This study adds to the context that enterprise T is a Benefit Corporation (B Corp) certificated by the B Lab [20]. A B Corp is a for-profit company whose statute explicitly recognizes and intends the impacts of managerial decisions on the well-being of society and the environment, as well as on its stakeholders [21]. In this case, the social mission shapes the business strategy by expanding the scope of ‘doing good’ as a contribution to society [22]. However, adjustments in business models are required by a B Corp to achieve the social mission while making a profit [22]. The literature points out that the business models of B Corps consider sustainability at their core [23]. Thus, this study assumes that enterprise T, as a B Corp, can be a case of SBM. There are about 4,100 such corporations in the world as of 2021, from 77 countries, operating in 153 industries [20]. These include such companies as Danone, Patagonia and Natura, among others.

This study contributes to the literature by discussing how a BE enterprise has incorporated sustainability into its business model. This study also presents the results to the enterprise, environment and forest-dependent communities. Managerial contributions are suggested to guide practical actions and decision-making processes. The findings could support further research on the subject and SBM implementation in other BE enterprises.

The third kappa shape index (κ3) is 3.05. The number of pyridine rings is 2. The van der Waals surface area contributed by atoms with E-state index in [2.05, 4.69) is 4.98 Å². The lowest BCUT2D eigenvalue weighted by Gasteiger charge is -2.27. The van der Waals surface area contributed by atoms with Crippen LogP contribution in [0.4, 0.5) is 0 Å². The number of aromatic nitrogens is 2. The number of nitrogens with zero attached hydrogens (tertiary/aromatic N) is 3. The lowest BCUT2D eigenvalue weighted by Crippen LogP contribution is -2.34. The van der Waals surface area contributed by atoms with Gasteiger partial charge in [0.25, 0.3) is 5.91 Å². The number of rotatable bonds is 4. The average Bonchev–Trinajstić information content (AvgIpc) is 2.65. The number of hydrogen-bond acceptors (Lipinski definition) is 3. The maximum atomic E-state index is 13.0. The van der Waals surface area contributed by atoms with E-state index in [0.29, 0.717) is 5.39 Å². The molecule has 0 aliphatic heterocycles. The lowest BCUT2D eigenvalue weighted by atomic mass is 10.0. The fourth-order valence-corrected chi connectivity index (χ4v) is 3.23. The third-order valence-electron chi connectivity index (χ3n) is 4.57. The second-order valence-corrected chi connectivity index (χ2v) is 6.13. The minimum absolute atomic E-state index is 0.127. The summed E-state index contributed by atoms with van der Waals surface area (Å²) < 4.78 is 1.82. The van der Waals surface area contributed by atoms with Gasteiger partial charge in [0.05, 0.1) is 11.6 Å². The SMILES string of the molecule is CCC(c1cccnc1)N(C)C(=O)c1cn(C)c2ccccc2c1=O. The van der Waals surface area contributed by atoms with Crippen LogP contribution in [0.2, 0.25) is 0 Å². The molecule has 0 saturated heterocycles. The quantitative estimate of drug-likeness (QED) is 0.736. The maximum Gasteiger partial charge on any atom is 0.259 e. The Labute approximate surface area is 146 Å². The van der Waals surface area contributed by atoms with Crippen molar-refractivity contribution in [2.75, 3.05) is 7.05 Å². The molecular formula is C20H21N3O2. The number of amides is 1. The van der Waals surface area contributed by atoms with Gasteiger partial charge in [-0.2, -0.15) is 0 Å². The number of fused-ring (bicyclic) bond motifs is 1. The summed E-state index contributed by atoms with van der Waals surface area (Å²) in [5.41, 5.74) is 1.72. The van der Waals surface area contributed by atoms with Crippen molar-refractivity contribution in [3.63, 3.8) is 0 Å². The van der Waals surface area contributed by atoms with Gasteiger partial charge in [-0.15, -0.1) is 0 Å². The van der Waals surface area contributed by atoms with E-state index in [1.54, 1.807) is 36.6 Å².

Next, the literature review presents Sustainable Business Model, Bioeconomy and babassu in the Amazon rainforest and B Corps themes. Afterward, the method section details the research approach and each step. The results and discussion section points out the contributions to the literature and implications for practice. Finally, conclusions are presented, mentioning the research limitations and further research avenues.

2. Literature Review

This section presents the literature review on SBM, BE and babassu in the Amazonian Forest and B Corp.

2.1 Sustainable business model

The first studies on business models emerged at the end of the 20th century [5], motivated by the need to describe and analyze new business opportunities [6]. A business model represents how the creation, capture and delivery of value are structured by organizations [6] to leverage new market opportunities and revenue sources.